Monday, March 7, 2016

Gratitude for the Life of Jerry Bridges and the Full Gospel

Jerry Bridges has passed away. His remarkable life deserves a great deal of praise to God. He was a lifelong servant of the Gospel who served for over 50 years with The Navigators and wrote books that have influenced several generations in understanding both grace and holiness. There is an endless amount of encouragement to be gained from listening to and reading Bridges.

John Piper's tribute to him is here. Justin Taylor has put together at The Gospel Coalition a thorough collection of highlights and links to books and articles from Bridges' ministry. You can see what a tremendous contribution Bridges made to the understanding of the Gospel. And Tim Challies has humbly offered "My Too-Weak Tribute to Jerry Bridges" which, as usual, is excellent. Challies wrote: "Very few authors have shaped me more than he did; very few books have played so important a role in my life and faith." Bridges modeled grace, gentleness, and tenderness.

There is little I can add to such wonderful summaries and tributes. I will simply say that his book The Discipline of Grace has helped me and encouraged me as much as any other book in learning to be free from shame and legalism. If you feel like your efforts as a Christian are never enough, or fear that your shortcomings make your prayers go unanswered, Bridges proves this isn't how God relates to Christians. This is one of the best books you could pick up for encouragement. And if you struggle with understanding what makes it so crucial for us to pursue righteous behavior and purity if God already accepts us because of Christ, this is your book. Once you find confidence in how completely and freely God loves and accepts you because of the Gospel, it will free you up for more effectiveness and productivity than you could imagine.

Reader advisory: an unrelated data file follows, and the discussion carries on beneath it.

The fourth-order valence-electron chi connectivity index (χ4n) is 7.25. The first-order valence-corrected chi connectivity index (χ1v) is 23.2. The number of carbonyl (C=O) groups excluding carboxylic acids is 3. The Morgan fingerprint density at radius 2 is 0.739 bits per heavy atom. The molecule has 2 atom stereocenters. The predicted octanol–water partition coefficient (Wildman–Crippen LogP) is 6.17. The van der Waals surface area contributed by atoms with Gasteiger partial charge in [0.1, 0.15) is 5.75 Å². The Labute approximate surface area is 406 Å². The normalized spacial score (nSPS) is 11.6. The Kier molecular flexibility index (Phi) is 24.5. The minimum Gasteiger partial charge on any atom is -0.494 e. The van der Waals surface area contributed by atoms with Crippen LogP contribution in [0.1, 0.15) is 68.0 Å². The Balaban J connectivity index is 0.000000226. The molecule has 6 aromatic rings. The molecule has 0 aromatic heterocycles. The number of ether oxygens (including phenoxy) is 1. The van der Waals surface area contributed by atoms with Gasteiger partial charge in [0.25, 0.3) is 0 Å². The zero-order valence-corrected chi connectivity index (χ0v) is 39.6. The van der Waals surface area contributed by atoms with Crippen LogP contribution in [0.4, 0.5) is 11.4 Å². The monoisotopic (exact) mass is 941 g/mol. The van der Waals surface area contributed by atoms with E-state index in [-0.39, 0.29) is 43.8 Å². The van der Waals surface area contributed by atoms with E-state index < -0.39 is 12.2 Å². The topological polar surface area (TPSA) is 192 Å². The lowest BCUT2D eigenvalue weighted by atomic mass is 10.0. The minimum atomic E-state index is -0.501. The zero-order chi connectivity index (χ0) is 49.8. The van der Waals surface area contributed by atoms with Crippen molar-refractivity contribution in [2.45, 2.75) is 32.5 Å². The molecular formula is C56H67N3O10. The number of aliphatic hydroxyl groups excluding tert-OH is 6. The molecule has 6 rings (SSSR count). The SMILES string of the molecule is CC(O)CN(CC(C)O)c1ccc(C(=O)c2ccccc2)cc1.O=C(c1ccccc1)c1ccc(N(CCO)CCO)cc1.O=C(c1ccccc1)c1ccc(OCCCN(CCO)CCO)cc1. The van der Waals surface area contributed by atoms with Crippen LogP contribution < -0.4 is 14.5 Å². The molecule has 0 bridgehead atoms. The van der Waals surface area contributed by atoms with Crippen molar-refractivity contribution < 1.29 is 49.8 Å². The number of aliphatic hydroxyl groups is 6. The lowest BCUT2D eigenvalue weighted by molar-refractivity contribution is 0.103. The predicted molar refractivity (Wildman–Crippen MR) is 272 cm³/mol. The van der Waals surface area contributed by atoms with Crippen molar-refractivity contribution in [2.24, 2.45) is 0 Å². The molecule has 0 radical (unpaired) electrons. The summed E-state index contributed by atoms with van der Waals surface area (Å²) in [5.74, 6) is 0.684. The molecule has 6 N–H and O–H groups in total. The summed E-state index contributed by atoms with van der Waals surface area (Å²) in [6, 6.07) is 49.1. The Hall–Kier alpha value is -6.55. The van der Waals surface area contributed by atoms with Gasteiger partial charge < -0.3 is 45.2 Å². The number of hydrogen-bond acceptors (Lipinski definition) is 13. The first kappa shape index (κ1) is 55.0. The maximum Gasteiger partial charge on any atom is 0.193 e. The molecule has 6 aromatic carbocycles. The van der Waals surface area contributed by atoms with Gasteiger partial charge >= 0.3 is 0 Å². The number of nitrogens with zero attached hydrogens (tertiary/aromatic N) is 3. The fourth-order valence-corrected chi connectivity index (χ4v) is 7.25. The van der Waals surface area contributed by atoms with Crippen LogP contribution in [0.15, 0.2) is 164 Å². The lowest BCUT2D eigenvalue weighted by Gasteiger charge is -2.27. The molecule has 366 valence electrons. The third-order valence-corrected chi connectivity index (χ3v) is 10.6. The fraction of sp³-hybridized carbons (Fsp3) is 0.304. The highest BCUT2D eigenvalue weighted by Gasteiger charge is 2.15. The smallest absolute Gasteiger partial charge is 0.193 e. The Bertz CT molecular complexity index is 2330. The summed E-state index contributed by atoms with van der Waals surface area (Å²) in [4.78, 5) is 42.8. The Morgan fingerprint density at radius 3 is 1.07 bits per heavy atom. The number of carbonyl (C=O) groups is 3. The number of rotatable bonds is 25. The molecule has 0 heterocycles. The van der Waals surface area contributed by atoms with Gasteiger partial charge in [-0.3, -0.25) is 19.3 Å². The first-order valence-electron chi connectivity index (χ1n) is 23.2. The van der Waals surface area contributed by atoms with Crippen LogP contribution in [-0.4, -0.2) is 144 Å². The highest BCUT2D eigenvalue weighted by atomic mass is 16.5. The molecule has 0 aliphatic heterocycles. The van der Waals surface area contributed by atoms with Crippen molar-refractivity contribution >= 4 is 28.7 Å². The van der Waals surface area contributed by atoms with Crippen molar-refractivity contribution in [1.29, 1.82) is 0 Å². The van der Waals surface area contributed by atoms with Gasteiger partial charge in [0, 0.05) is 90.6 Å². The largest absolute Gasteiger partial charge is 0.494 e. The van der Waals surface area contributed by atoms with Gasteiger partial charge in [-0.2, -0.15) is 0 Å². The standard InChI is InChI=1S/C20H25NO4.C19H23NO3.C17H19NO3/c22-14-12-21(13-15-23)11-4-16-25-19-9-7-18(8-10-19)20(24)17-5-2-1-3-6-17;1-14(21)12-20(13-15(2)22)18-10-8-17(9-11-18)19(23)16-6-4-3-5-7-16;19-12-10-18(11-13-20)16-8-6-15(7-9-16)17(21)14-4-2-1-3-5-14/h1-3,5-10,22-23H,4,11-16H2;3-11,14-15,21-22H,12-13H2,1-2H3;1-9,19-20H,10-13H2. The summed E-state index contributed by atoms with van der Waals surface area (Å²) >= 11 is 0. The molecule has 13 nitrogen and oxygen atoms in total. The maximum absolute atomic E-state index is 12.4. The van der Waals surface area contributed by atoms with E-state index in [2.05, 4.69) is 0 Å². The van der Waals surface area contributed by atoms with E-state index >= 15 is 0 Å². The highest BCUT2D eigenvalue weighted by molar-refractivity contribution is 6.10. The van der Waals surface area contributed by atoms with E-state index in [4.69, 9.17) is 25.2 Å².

I summarized some of the main points of the book here last summer. In addition to his books on the free grace of God in the Gospel, Bridges also wrote the classic The Pursuit of Holiness. Some misunderstood that book to be preaching a form of legalism, implying we have to strive hard to keep God's rules in order to be accepted. So he wrote The Discipline of Grace to explain that there was no inconsistency between them, and to demonstrate that our acceptance by God is not based on how successful we are in keeping His rules. It is based instead on God's faithfulness to fully accept all those who trust in Jesus Christ for forgiveness of sins. Keeping God's commands does not improve or increase our acceptance; it is something we do by faith out of love and respect for God, who already accepts us. You obey your parents because of respect and love for them, not because they become more your parents if you perform better in obedience. The same is true of our Father in Heaven.

Thank you, Lord, for your servant Jerry. May he enjoy the richness of your glory, surrounded by hundreds and hundreds of fellow believers who have embraced the Gospel because of his work.

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